Without doubt, Glenn Maxwell has been the shining light of the early stages of this year’s Indian Premier League - but is this sparkling form a mere flash in the pan or the beginning of something bigger?
In successive chases the Australian has produced mind-boggling displays of 360 degree power-hitting, firstly scoring 95 off 45 balls in successful pursuit of 205 against Chennai Super Kings, before contributing a similarly brilliant 89 off 45 to help make light of the 191 set by the Rajasthan Royals. If that wasn’t enough he then made light of a Sunrisers Hyderabad attack perceived to be the best in the tournament – crashing 95 runs off 43 deliveries.
From the relatively early furlongs of his career Maxwell was identified for big things, making his international limited overs debut aged just 23 and with only minimal domestic exposure under his belt - prior to that bow he had already earnt a first IPL contract.
Throughout that early phase of his career Maxwell however struggled to utilise the clear talent, with his cricket being frustratingly typified by inconsistencies. There were glimpses of his talent, for instance the English domestic Twenty20 campaign of 2012, where Maxwell’s average of 45 at a strike rate of 176 were a significant factor in Hampshire’s successful campaign
But as if to highlight the frustration that was followed up by a year with Surrey where he averaged just 18 at a strike rate of only 125. The picture was much the same on the Australian domestic circuit – there were flashes of brilliance but these were few and far between.
Internationally the early story was also one personified by inconsistency – prior to the 2013 ICC Champions Trophy Maxwell averaged just 25 in One-Day Internationals with only two half-centuries in 11 games.
Granted he was not aided by Australia’s toils at the time, with the selectors struggling to identify the most suitable role for the Victorian – such has been their spinner famine that hopes were at one stage Maxwell could be utilised as a genuine off-spinning all-rounder.
So desperate were Australia that he was handed a Test debut in 2012 as the second spinner in India, that opportunity however came without question too early – unsurprisingly Maxwell struggled and averaged only 10 during that series, which resulted in the inevitable axe.
The last six months have, however, represented somewhat of a changing of the tide across all forms of the game. Maxwell averages 39.8 in his last 11 ODIs, while the recently concluded World Twenty20 is arguably the point at which he established himself as a pivotal component within the Australian limited overs set up.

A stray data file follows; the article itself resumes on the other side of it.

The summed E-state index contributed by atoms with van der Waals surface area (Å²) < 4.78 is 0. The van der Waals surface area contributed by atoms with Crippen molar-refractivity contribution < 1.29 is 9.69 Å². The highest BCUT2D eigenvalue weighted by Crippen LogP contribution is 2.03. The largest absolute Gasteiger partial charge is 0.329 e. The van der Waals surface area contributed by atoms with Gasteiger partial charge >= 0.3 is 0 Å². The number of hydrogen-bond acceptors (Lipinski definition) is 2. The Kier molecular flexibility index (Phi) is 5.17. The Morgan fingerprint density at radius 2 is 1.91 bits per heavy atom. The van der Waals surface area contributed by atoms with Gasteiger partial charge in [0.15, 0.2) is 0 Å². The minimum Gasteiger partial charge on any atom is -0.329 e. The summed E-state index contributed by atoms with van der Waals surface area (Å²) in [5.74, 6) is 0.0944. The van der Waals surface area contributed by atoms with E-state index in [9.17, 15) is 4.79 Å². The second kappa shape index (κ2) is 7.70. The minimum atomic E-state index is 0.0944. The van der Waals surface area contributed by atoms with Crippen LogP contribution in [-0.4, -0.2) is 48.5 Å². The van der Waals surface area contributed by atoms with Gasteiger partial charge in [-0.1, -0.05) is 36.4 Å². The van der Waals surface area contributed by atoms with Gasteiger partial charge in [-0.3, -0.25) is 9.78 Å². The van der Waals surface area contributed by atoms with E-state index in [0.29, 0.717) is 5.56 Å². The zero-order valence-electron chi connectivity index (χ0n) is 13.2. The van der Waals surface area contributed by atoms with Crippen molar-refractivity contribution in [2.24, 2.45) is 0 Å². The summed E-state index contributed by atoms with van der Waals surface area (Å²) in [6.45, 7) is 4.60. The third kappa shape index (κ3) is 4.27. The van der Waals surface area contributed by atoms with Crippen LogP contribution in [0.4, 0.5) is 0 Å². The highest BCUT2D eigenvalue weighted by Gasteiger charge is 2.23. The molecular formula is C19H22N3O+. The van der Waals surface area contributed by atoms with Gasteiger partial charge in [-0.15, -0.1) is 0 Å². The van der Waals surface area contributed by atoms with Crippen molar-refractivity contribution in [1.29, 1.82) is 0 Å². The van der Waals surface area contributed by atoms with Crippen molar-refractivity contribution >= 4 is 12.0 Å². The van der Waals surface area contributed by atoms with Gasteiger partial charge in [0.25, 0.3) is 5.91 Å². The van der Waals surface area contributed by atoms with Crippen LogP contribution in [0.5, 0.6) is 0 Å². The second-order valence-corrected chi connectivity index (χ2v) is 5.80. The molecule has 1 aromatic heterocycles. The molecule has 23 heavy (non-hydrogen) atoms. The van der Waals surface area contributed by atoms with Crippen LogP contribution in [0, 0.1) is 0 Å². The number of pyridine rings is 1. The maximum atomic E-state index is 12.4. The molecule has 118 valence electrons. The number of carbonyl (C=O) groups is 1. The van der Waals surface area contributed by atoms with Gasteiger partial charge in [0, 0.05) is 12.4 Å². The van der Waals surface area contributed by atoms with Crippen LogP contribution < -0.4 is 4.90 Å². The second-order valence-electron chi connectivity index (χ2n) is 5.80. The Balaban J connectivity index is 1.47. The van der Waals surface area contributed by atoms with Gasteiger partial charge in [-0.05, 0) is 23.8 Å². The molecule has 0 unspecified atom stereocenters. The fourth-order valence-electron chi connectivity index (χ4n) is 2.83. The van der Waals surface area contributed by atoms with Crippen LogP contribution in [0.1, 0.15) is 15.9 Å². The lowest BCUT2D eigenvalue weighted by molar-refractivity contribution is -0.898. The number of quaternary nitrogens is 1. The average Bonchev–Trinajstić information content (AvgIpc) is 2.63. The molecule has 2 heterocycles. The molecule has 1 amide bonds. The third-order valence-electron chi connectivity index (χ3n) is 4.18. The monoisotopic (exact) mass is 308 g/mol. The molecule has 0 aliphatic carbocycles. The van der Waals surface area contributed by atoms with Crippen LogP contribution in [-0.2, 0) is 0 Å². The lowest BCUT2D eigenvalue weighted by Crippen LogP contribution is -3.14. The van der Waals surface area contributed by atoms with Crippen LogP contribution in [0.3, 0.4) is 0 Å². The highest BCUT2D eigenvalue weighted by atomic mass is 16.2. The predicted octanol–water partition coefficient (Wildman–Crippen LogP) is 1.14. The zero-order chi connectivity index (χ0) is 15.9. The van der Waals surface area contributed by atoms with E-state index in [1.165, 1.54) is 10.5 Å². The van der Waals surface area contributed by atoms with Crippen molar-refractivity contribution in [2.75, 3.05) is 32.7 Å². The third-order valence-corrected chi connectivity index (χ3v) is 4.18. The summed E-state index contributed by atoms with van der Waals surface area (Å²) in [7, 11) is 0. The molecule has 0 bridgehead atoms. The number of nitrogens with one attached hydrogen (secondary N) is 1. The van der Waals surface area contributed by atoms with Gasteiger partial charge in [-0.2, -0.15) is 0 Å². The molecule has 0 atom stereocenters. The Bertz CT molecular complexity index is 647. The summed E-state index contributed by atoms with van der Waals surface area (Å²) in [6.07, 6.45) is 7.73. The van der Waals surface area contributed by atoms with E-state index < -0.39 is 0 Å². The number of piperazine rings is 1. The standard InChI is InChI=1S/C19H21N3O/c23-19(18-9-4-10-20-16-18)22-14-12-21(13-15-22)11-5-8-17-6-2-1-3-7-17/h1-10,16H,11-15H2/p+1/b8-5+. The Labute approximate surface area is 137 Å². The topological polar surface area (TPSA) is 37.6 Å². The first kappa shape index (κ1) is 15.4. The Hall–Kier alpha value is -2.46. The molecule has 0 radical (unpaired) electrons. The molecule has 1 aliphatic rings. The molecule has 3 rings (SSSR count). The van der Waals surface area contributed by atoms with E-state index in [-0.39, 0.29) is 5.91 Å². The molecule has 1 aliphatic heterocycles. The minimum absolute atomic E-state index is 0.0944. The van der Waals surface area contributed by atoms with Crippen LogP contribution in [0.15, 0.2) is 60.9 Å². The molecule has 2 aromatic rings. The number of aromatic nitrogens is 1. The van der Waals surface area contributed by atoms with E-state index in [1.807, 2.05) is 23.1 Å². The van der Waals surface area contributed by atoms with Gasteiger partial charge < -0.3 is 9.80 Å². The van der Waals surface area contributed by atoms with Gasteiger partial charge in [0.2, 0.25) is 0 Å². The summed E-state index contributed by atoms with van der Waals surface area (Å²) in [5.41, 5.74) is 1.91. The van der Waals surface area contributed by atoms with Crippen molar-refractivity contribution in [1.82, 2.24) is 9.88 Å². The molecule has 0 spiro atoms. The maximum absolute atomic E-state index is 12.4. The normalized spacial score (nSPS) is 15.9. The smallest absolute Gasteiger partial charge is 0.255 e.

As his more glorified team mates faltered Maxwell excelled, returning with an average of 37 and a remarkable strike rate of 210 – a number that could only be bettered by the brutality of Darren Sammy.
An innings of 74 off 33 balls against Pakistan, having arrived with his side teetering at eight for two in chase of 192, particularly signified somewhat of a breakthrough – despite Australia eventually losing.
In first-class cricket there have also been substantial strides, where an average of 45 in this year’s Sheffield Shield represented a significant improvement on an average of 23 a year previous. Together with that he scored two centuries, the second of which was delivered despite Victoria slumping to 32 for seven – Maxwell going on to make a stunning unbeaten 127 off just 102 deliveries.
Granted the game had gone but it’s hard not to be impressed by the manner in which those runs arrived, or by the fact that Maxwell could boast an overall season strike-rate of 76. A greater degree of consistency must be added over a prolonged period of time for Maxwell to be considered in the longest format, should he however prove himself on a regular basis then such is his unique game changing ability then he would be difficult to ignore.
Undoubtedly this could just be a mere purple patch but at 25 it is likely that we are beginning to see Maxwell mature as a batsman, as we have seen in the past players in his free-scoring flashy ilk do tend to develop at a slightly slower pace than more textbook batsman such is the risk involved in their batting.
Such developments have been clear to see in recent times, not just in regards to consistency but in terms of both batting conviction and shot-making ability.
Maxwell is far from the finished article, but as we have witnessed in these initial stages of the IPL he is a player with unrivalled x-factor – such is the mesmerising array of shots in his artillery, that the opposition bowlers were left in a state of complete bewilderment.
Should his current rich vein prove more than a false dawn, Maxwell might just be ready fulfil the potential and take his place one of the most feared batsman in the short format of the game.
© Cricket World 2014